In my mind these three things make up what a library should offer the community.
I’m a big fan of giving myself big goals. Maybe someday I’ll be able to work in one of these amazing libraries. Guess I should start learning dutch.
The Shifted Librarian by Jenny Levine.
What is a shifted Librarian you ask? Jenny answers on her blog:
a “shifted librarian” is someone who is working to make libraries more portable. We’re experimenting with new methods, even if we find out they don’t work as well as we thought they would. Sometimes, we’re waiting for our colleagues, our bosses, and even the kids to catch up, but we’re still out there trying. And please don’t think I don’t love books and print, because I do. No amount of technology will ever replace them, and libraries will always be a haven for books. It’s the extras that I’m concentrating on, especially as we try to serve our remote patrons.”
LibraryBytes by Helene Blowers(Of learning 2.0 fame)
Librarian in black by Sarah Houghton-Jan.
This blog focuses on tech related library issues
As I was updating some files recently, I stumbled upon a statement I had to write for one of the jobs I applied for last year. In addition to submitting the standard cover letter, resume and references, I was asked to submit a “philosophy of information literacy” statement. As I reread my statement today I was surprised to realize that were I writing it today it would be different.
This is the statement I submitted:
We, as librarians, need to know and understand the Competency Standards set forth by the Association of College & Research Libraries in January of 2000. This document sets forth the standards by which students can be called information literate. It is our job to make sure that students are exhibiting the performance outcomes and exhibiting characteristics of information literacy.
In order to do the job, we need to be aware of the new information seeking behavior of students. Joan Lippincott notes that current students are part of the Net Generation . She writes, “The most common [disconnect between students and the academic library] is students dependence on Google or similar search engines for discovery of information resurces rather than consultation of library Web pages, catalogs, and databases as the main source of access.” This reliance on web-based inforamtion provides a specific challenge to us, and illustares the necessity for Information Literacy classes.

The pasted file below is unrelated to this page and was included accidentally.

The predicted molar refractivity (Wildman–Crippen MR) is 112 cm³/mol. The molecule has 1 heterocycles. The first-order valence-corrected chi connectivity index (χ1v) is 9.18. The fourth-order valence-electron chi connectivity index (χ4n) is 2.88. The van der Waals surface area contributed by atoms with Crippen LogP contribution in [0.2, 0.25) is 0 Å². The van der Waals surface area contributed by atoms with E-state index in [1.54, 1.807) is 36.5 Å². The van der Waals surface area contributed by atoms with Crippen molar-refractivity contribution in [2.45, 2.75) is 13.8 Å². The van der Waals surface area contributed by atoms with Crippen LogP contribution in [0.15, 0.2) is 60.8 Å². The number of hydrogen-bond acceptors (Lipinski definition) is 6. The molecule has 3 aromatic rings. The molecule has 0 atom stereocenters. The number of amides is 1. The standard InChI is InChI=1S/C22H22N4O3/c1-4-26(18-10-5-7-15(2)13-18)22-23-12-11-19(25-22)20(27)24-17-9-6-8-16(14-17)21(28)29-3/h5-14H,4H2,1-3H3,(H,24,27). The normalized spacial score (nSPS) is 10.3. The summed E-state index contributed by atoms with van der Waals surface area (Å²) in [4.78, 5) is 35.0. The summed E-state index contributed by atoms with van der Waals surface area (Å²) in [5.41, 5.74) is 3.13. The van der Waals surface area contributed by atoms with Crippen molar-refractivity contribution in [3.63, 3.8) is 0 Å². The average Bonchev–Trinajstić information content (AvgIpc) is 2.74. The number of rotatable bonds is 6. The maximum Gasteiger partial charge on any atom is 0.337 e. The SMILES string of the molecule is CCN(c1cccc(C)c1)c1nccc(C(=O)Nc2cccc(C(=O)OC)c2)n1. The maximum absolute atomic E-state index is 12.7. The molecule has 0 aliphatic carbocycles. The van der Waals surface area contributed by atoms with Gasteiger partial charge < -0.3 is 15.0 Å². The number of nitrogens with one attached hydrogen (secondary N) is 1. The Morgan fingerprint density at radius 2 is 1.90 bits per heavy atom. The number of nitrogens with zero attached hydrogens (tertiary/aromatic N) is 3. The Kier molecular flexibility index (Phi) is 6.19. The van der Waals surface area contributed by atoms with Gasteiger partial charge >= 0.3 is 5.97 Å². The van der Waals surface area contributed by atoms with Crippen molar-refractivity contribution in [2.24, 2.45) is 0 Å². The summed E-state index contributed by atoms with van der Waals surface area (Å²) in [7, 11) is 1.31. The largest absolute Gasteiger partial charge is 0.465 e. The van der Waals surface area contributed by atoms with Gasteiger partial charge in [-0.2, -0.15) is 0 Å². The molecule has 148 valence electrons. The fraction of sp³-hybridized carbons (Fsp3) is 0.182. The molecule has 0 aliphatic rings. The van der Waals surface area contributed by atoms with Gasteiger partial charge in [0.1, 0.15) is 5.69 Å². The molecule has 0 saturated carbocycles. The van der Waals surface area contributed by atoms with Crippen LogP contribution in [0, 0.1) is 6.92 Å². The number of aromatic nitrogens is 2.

We need to impress upon students that the usefulness of sources offered by the library is far greater than those found by a quick Google search. In order to be able to do this we need to be familiar with what resources are offered by the library, and with the resources that are shared amongst libraries. In the state of Ohio, the OHIOLink system connects most universities statewide, and allows for inforamtion sharing on a grand scale. Once we are familiar with available resources, such as OHIOLink, we are better prepared to teach students how to use them. At the same time it is important to be familiar with online resources in order to be able to provide guidance in the use of such sources. We need to be able to recommend authoritative web information for students to use.
Lastly, the librarian needs to be aware that the way students are using the library is changing along with the ways they seek inforamtion. Students come to the library not only to check out books, but to find a place to hook up their laptop or to use computers with multimedia capabilities in the computer lab. By understanding how students use the library, the librarian is better able to develop an Information Literacy plan that will ensure that students are able to meet the performance outcomes set forth by the ACRL competency standards.
If I were writing it today, I would focus a little bit less on the challenges of working with the “Net Generation” and focus more on the opportunities. Rather than quote the Lippincott article, I would quote a more recent article by John Seely Brown that discusses the concept of social learning and applies it to the new generation of students. I might also bring up some of the creative ways librarians are connecting with students to teach information literacy. One of the most innovative of these involves applying fantasy football to the ACRL Information Literacy Standards.